As the synodal sessions in Rome approach their half-time break, participants are preparing to vote on the text of an interim report on their work. The assembly has also decided to issue a “Letter to the People of God” — a novelty, given the make up of the institution.

The synodal assembly’s decision to address the whole Church on its own behalf is remarkable for a body which exists as a consultative help to the pope, and whose conclusions are meant to be subject to his discernment and authority.

Do attendees in Rome see themselves as dependent on Francis for legitimacy? Or is the body now setting itself up as its own voice, separate from the pope, and pursuing its own agenda?

If the latter, does it risk deepening the ecclesiastical divides the synodal process was meant to heal?

Bishop Franz-Josef Overbeck of the Diocese of Essen used a synodal press conference Saturday to praise the German synodal way, which concluded recently despite consistent criticism from the Vatican and Pope Francis.

The bishop offered the German process as a model for the Church, despite Rome and the pope having said it not truly synodal at all, but an elitist and self-appointed institution aimed at supplanting the Church’s hierarchy.

That notwithstanding, Overbeck said, the German process was particularly suited to the “post secular” situation of the Church in Germany, but also as a template for the synod to break with “habit and tradition” and explore “other solutions” for living the “ecclesial spiritual experience.”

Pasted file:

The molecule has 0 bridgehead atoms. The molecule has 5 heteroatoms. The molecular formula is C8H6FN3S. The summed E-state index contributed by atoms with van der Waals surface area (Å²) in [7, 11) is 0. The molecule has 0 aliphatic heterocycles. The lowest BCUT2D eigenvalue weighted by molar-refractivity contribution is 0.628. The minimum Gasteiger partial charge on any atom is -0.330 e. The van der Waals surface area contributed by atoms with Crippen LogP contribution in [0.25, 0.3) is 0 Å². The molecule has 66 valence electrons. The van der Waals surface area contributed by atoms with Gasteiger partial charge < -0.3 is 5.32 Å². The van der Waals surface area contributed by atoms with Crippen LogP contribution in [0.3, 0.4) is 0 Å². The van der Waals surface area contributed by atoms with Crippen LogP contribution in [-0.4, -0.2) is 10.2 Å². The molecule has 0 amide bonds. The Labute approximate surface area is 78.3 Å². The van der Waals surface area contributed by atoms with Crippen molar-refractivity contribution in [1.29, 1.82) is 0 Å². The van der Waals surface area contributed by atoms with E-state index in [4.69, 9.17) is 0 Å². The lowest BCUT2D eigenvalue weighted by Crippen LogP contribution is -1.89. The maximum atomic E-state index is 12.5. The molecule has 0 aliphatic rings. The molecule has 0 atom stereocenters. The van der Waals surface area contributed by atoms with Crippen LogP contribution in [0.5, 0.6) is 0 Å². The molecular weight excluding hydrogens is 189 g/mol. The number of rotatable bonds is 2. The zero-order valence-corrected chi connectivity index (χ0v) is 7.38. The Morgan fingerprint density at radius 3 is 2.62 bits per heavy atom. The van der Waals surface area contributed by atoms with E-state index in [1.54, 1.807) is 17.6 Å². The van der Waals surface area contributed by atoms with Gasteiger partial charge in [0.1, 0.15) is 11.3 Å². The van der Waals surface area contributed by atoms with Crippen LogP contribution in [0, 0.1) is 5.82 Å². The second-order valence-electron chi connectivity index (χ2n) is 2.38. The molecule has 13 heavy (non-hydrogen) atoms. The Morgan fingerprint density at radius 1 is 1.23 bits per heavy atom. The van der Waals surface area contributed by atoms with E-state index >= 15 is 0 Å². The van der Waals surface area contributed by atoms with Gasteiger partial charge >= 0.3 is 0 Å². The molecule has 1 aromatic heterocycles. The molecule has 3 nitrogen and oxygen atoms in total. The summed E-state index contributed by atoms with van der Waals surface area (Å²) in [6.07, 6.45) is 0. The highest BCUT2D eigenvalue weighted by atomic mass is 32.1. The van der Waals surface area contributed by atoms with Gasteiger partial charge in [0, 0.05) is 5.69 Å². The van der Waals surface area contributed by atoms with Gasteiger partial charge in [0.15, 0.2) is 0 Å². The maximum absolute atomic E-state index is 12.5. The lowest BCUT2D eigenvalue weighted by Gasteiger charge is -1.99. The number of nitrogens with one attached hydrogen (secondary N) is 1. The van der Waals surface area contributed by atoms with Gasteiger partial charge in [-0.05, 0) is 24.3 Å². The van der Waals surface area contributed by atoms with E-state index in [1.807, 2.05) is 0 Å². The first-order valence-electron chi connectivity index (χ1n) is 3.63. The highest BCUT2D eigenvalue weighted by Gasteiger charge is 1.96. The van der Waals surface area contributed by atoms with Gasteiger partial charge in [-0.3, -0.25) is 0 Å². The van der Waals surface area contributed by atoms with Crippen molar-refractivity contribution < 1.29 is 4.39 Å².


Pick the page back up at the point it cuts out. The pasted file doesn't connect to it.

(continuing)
The bishop also nodded to the creation of a permanent synodal assembly — a plan which the Vatican has repeatedly opposed. According to Overbeck, the focus of the synod should be (as it was in Germany) for institutional reform “to make the Christian proclamation credible.”

As a statement of purpose, it is not novel; the German synodal way has been making this same case for several years.

It is unusual that Overbeck and other synodal delegates have made these arguments in Rome as the synod discusses the themes of “participation, governance, and authority,” but without seeming to pay much attention to Francis’ own thoughts on the subject….

From The Pillar